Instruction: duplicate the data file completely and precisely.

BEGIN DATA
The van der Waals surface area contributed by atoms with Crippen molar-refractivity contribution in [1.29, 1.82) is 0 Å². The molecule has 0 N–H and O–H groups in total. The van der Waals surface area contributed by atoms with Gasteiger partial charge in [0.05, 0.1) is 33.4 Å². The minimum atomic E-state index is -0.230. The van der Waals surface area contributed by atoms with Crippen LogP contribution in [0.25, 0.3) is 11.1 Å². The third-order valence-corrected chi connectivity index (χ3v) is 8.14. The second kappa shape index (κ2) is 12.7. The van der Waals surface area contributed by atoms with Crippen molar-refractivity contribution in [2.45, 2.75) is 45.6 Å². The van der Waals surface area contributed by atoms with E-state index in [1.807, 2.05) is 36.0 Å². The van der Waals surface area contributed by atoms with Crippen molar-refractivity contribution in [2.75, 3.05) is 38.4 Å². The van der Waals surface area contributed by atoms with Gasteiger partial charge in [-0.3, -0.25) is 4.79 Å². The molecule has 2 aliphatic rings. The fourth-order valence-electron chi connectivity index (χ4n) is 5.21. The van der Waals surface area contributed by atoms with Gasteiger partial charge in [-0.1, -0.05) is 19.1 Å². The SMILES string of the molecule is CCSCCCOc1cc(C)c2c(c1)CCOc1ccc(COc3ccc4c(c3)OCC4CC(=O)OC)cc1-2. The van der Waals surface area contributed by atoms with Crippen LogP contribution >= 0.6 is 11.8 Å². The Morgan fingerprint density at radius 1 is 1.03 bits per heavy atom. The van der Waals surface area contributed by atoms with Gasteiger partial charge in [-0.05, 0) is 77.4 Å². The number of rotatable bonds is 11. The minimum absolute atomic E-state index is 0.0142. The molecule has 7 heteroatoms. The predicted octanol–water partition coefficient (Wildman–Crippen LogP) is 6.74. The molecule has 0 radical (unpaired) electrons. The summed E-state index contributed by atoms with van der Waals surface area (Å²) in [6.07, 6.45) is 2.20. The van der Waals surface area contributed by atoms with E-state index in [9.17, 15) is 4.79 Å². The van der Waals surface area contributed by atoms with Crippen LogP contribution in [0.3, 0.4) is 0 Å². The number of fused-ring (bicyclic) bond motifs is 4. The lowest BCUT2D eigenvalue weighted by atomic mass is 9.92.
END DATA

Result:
The van der Waals surface area contributed by atoms with Crippen molar-refractivity contribution in [1.29, 1.82) is 0 Å². The molecule has 0 N–H and O–H groups in total. The van der Waals surface area contributed by atoms with Gasteiger partial charge in [0.05, 0.1) is 33.4 Å². The minimum atomic E-state index is -0.230. The van der Waals surface area contributed by atoms with Crippen LogP contribution in [0.25, 0.3) is 11.1 Å². The third-order valence-corrected chi connectivity index (χ3v) is 8.14. The second kappa shape index (κ2) is 12.7. The van der Waals surface area contributed by atoms with Crippen molar-refractivity contribution in [2.45, 2.75) is 45.6 Å². The van der Waals surface area contributed by atoms with E-state index in [1.807, 2.05) is 36.0 Å². The van der Waals surface area contributed by atoms with Crippen molar-refractivity contribution in [2.75, 3.05) is 38.4 Å². The van der Waals surface area contributed by atoms with Gasteiger partial charge in [-0.3, -0.25) is 4.79 Å². The molecule has 2 aliphatic rings. The fourth-order valence-electron chi connectivity index (χ4n) is 5.21. The van der Waals surface area contributed by atoms with Gasteiger partial charge in [-0.1, -0.05) is 19.1 Å². The SMILES string of the molecule is CCSCCCOc1cc(C)c2c(c1)CCOc1ccc(COc3ccc4c(c3)OCC4CC(=O)OC)cc1-2. The van der Waals surface area contributed by atoms with Crippen LogP contribution >= 0.6 is 11.8 Å². The Morgan fingerprint density at radius 1 is 1.03 bits per heavy atom. The van der Waals surface area contributed by atoms with Gasteiger partial charge in [-0.05, 0) is 77.4 Å². The number of rotatable bonds is 11. The minimum absolute atomic E-state index is 0.0142. The molecule has 7 heteroatoms. The predicted octanol–water partition coefficient (Wildman–Crippen LogP) is 6.74. The molecule has 0 radical (unpaired) electrons. The summed E-state index contributed by atoms with van der Waals surface area (Å²) in [6.07, 6.45) is 2.20. The van der Waals surface area contributed by atoms with E-state index in [9.17, 15) is 4.79 Å². The van der Waals surface area contributed by atoms with Crippen LogP contribution in [0.3, 0.4) is 0 Å². The number of fused-ring (bicyclic) bond motifs is 4. The lowest BCUT2D eigenvalue weighted by atomic mass is 9.92.